Self-learning through exploration. This is a kind of reinforcement learning, but with specifically sought reinforcements towards efficient learning.
Like a human child
A child strives to get deep attention, which functions as reinforcement. The child does explicitly the things that lead to reinforcement ― such as by deep attention. Expecting this provokes activation of dopaminergic systems with multiple effects on the brain, making the brain/mind more prone to capture what happens next ― namely, to learn in an explorative way.
Instead of doing the hard work of making us intelligent, nature has given us this and the motivation to build on it ever further. That also makes us independent of circumstances. Put a human in any condition, and, naturally, he is inquisitive, and will have an incentive to adaptively learn from that condition what is needed to thrive.
Some more so than others. That may make the main difference between less or more intelligent people. It also shows what can be done toward a more intelligent end result.
To play is to explore, finding new possibilities or new ways to attain the same goal. The unexpected that comes with the exploration puts joy into the playing. It is specifically about not doing the same thing with the same result.
So, it playing nature’s invention to make us learn, or do we call it ‘play’ because explorative learning is joyful? Do children play together because social explorative learning is joyful?
Play can be profoundly meaningful in dealing with other humans or oneself. This brings a crucial new dimension to learning.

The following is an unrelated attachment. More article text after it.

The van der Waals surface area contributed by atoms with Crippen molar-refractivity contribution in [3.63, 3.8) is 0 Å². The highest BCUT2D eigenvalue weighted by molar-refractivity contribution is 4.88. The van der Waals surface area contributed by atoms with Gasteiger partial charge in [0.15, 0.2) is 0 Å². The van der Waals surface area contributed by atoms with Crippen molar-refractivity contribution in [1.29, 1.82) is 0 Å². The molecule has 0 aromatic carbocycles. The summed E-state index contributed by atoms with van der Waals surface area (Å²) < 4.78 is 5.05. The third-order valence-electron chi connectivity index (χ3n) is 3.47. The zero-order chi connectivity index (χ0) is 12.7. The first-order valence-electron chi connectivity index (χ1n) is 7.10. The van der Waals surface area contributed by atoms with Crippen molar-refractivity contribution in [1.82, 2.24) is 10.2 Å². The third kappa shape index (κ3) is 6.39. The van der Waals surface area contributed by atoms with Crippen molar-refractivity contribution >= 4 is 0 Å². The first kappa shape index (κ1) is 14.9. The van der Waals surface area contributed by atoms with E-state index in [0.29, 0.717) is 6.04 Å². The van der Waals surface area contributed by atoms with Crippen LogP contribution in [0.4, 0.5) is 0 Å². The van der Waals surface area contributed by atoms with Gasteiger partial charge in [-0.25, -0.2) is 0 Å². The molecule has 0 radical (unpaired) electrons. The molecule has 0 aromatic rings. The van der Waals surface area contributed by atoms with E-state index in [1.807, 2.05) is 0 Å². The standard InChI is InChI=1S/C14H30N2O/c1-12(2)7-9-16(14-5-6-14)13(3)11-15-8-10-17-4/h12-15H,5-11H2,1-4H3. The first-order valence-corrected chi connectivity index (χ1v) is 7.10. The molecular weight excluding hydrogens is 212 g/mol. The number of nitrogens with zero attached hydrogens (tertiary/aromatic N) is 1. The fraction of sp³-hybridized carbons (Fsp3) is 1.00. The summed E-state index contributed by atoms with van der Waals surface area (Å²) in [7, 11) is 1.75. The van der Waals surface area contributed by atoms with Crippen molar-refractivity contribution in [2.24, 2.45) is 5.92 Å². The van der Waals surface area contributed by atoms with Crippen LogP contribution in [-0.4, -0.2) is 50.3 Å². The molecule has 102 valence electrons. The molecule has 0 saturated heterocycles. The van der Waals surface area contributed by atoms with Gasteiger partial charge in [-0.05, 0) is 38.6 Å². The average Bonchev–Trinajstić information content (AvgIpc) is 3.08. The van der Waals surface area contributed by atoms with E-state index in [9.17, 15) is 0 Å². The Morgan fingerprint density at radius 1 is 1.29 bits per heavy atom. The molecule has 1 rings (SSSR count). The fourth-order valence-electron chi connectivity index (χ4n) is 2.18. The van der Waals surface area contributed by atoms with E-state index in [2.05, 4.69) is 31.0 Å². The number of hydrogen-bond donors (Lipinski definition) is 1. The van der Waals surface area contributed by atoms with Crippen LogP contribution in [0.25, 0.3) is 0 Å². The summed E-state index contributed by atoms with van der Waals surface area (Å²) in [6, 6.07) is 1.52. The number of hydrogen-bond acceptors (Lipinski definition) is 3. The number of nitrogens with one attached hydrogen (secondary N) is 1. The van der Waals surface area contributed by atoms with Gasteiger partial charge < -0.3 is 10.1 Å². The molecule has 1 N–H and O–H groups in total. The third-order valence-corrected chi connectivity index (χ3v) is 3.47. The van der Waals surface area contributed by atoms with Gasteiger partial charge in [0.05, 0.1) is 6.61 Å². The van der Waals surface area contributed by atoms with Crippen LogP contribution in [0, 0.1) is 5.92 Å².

This contrasts with much modern-day computer gaming. At least, I see in this little more than a superficial dopamine flow enhancing repetitive action ― little deep meaningfulness involved.
The human being as a lifelong player
This is: a lifelong explorative learner. Our human intelligence is a result of this huge amount of exploration. Therefore, learning may be seen as more fundamental than intelligence itself.
In its active seeking for reinforcement, explorative learning is also motivational. Providing motivation to explore closes the circle.
In school education, for instance, seeing the child as a mere recipient of information leads to demotivation. Trying harder to get the information into the recipient brings even more demotivation. That’s the way many children get bad in one field or another.
The better alternative is providing an environment of exploration. However, this is demanding. It doesn’t get realized from any far-away good intention. Profound insight is needed.
Conceptual – subconceptual
Since the ‘intelligent entity’ (human, for instance) initiates the exploration, it can be oriented more or less conceptually. The child can intuitively feel what is good or bad. Or it can do so more conceptually or ‘clearly.’
In a human brain/mind, ‘conceptual versus subconceptual’ is always fluid. There is a continual path running from one to the other. Looking more closely, there is a natural overlap. This way, human learning and intelligence are not merely conceptual (like a modern computer) or subconceptual (like a low life form). We are both at the same time. This is also quite interesting for what happens next.
The consequence to A.I.
This leads to explorative self-learning A.I.